Simply the rumor Metro might pay new teachers higher salaries has generated additional interest in Nashville among teacher applicants, Director of Schools Jesse Register told Metro Council members Wednesday.
“I’ll tell you, we do not have a shortage of people trying to teach right now in our district,” Register said at a council budget hearing Wednesday that lasted nearly five hours, surpassing the length a public hearing the previous night.
“Increasing our teacher salary,” Register said, “sends a very clear message that Nashville means business when it comes to getting the best teachers for all of our children.”
Lifting Metro’s starting teachers’ salaries to $40,000 from approximately $35,000 has emerged as one of the focal points of Mayor Karl Dean’s proposed $1.71 billion budget, which relies on a 53-cent property tax increase. The council will consider Dean’s budget and tax hike for a final vote later this month.
Register and the mayor are looking to increase the schools’ budget to $720.4 million over the next fiscal year, a $48.6 million bump, a big chunk of which would be devoted to teacher pay. Both men have said Metro would emerge as third-highest paying district in Tennessee, up from 30th today.
According to Register, Nashville’s teacher pay would begin to “compete with other districts around the nation.” He listed a handful of cities and their salaries: Atlanta, $44,000; Houston, $45,000; Louisville, $39,000; and Memphis, $41,000.
“We are not only in competition with other Tennessee school systems for the best teachers,” Register said. “We are in competition with other states and other salaries.”
On Wednesday, Councilwoman Emily Evans pressed Register on the topic, however, as she asked what quantifiable measures would improve if the plan were adopted. She wanted numbers.
“What’s going to get better?” Evans asked of the proposed teacher pay plan.
“Test scores,” Register responded, though he provided a caveat: “We’re going to make advances this year. But the last thing to change is the test score.”
Register, at the helm at Metro schools for three and a half years, told council members Wednesday that his reform agenda known as MNPS Achieves is turning the district into a “model of excellence.” He cited the district’s reduced dropout rate and an improving graduation rate of 76.2 percent. He said the district met all its state First to the Top improvement goals this past year.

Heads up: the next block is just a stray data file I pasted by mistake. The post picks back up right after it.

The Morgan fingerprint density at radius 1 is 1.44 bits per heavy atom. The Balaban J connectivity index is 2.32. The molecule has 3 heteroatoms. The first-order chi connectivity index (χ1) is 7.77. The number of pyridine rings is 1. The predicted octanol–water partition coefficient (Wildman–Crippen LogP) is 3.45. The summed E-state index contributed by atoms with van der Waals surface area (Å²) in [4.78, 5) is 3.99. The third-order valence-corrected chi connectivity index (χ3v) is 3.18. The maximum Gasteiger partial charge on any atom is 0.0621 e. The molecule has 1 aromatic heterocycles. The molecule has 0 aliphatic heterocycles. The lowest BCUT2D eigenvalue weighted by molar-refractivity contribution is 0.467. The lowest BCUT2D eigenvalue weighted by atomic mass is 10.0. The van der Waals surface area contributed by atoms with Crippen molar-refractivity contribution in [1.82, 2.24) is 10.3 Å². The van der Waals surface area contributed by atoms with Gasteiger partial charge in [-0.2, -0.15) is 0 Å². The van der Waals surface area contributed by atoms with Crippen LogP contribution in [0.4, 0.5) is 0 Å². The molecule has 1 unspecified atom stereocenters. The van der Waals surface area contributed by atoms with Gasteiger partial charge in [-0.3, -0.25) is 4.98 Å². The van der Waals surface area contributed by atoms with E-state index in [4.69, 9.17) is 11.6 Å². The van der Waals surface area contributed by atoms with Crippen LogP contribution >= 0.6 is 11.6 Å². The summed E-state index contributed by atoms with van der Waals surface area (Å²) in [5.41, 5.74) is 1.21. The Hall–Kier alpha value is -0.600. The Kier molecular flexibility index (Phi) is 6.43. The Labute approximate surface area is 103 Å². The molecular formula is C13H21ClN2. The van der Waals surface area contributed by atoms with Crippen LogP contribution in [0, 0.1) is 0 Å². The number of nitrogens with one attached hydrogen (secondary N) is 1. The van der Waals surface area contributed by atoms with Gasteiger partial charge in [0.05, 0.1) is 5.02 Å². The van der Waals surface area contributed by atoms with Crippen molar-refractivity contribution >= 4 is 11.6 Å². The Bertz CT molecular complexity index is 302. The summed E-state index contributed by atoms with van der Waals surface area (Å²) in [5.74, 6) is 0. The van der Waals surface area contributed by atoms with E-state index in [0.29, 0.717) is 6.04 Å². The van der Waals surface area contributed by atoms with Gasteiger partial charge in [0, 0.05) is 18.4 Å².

But Evans, who represents parts of Bell Meade, challenged Register on what the district would “consider success” over the next year when it comes to state-mandated test scores. He said he would like Metro to “significantly” raise achievement levels and “close the achievement gap.”
Register declined to define “significant” when Evans asked him to do so. “I’m not going to answer that at this time,” he said.
“I’m sorry to hear that,” Evans responded.
Evans’ questioning offered the most colorful exchange during a five-hour hearing that saw Register discuss in detail new items the school district’s proposed budget would fund: 90 additional teachers, the opening of the new Cane Ridge Elementary School, a new so-called “Bridge School” to help students transition from middle to high school, and the mayor’s “Music Makes Us program, billed as an overhaul of Metro’s music program.
“This year, the Metro schools’ budget is centered on instructional needs,” Register said.
In addition, the mayor’s robust $299.7 million capital-spending plan sets aside $97 million for school building improvements. Stratford High School would get a $20 million makeover, while Hume-Fogg Academic Magnet School would get a long-awaited gymnasium and other upgrades.
Register’s visit to the council came on the heels of the district’s announcement that it had cut approximately 130 special-education paraprofessionals, totaling $2.5 million, as a result of depleted federal stimulus funds. Metro parents of special-needs children have roundly criticized the plan, though school officials insist their policies for inclusive special education won’t cease.
Councilman Bo Mitchell, running as a Democrat for a state House seat, took exception with the district’s paraprofessional cuts Wednesday. He suggested special education services would lack essential manpower.
“We’re losing the federal money, I understand that,” Mitchell said, before listing off other seemingly less significant items the district is funding. “We might not be able to find money in this budget for all 130, but I think we need to look.”